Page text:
Senator Michael Bergstrom (R-Adair) believes that women’s sports need protection from competitors who were born male, but now identify as female. Senate Bill 331, the Save Women’s Sports Act, would designate sports teams at public and private schools in three categories based on biological sex, “males,” “females,” and “co-eds.” “It’s unfair to ask our female athletes to compete against biological males in any sporting event, unless the team is categorized as co-ed,” Bergstrom said. Co-eds would be sports in which both male and female athletes participate. “We have seen this happening around our nation – young women who have trained for years to become the best in their sport find themselves competing against young men who decide to identify as female,” Bergstrom said. “Now is the time for the legislature to act and head off the issue in Oklahoma.”
The legislation also provides protections from adverse actions by the State Board of Education, Oklahoma State Regents for Higher Education or any school athletic or intercollegiate association. The measure also provides that any student deprived of an athletic opportunity or suffers direct or indirect harm because of a violation of the three sports categories, the option to sue the school or organization.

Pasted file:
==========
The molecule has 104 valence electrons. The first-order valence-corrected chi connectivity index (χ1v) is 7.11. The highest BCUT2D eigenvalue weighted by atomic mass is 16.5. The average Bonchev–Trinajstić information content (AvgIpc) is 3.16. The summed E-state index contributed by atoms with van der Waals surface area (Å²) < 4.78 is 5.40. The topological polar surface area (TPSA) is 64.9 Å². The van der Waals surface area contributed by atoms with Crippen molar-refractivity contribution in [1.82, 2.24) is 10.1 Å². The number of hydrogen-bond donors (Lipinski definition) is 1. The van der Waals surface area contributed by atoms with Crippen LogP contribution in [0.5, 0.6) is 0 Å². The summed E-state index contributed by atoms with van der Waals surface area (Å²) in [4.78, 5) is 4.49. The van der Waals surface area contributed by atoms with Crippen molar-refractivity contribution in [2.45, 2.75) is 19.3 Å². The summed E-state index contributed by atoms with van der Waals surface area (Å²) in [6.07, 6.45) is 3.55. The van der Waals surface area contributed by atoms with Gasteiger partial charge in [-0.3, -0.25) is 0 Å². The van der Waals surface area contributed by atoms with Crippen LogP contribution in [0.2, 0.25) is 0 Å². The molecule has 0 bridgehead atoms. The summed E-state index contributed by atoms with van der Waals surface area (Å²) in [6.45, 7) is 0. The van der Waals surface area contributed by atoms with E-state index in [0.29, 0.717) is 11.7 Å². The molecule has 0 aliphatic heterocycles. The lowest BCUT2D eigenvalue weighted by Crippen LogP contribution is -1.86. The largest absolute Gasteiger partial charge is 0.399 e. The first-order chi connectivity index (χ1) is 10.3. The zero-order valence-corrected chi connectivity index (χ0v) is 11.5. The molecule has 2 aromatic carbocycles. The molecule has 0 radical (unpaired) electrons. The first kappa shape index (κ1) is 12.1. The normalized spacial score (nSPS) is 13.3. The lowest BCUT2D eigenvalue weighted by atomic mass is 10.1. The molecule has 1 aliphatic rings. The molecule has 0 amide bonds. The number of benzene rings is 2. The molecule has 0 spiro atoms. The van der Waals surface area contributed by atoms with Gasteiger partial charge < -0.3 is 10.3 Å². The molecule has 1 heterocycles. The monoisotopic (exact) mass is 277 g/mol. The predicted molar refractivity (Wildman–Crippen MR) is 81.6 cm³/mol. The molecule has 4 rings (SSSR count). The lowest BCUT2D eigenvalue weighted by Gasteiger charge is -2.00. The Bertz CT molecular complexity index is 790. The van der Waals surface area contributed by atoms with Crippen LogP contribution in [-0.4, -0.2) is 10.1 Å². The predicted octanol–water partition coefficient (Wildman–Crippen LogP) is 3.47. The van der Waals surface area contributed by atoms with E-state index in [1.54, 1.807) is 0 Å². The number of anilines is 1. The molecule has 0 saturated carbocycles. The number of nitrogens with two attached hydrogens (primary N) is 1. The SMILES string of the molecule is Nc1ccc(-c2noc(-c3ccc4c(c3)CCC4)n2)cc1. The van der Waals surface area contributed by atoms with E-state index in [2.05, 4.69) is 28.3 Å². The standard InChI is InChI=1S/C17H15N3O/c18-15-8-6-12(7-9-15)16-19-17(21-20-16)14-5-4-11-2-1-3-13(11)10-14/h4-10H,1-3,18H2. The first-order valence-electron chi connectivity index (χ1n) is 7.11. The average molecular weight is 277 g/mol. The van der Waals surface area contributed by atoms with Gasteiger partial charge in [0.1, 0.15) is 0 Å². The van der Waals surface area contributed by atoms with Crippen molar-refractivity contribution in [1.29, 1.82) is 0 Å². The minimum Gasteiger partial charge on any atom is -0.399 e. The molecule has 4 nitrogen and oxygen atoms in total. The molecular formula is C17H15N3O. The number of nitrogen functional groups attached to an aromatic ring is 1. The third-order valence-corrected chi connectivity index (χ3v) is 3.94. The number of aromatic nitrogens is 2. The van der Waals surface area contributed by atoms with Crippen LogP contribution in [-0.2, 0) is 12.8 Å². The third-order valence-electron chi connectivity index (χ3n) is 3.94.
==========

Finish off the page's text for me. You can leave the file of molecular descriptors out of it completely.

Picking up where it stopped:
Racial Impact Statements
State Sen. George Young (D-Oklahoma City) has filed legislation to require racial impact statements for specific Senate and House bills, a move he says can help reduce the disproportionate impact the state’s criminal justice system has on minority communities. Senate Bill 209 would require a racial impact statement for any piece of criminal justice legislation that creates a new offense; significantly changes an existing offense; changes the penalty for an existing offense; or changes existing sentencing, parole or probation procedures. Under the measure, a racial impact statement would have to be filed with the chairman in order for a bill fitting the criteria to be heard in committee. Six states – Oregon, Colorado, Iowa, Minnesota, Connecticut and New Jersey – require racial impact statements for criminal justice legislation, according to the National Conference of State Legislatures. Six additional states have established committees or commissions to address racial and ethnic disparities, including Texas, Kansas, and Missouri.
Under the measure, each racial impact statement would be drafted by the Oklahoma Statistical Analysis Center at the Oklahoma State Bureau of Investigation with help from the Department of Mental Health and Substance Abuse Services and the Office of Juvenile Affairs. Each racial impact statement would include the estimated number of criminal cases per year the legislation would affect; the impact of the bill on a minority; and the impact of the bill upon correctional facilities and services; and other matters deemed relevant to the bill at issue.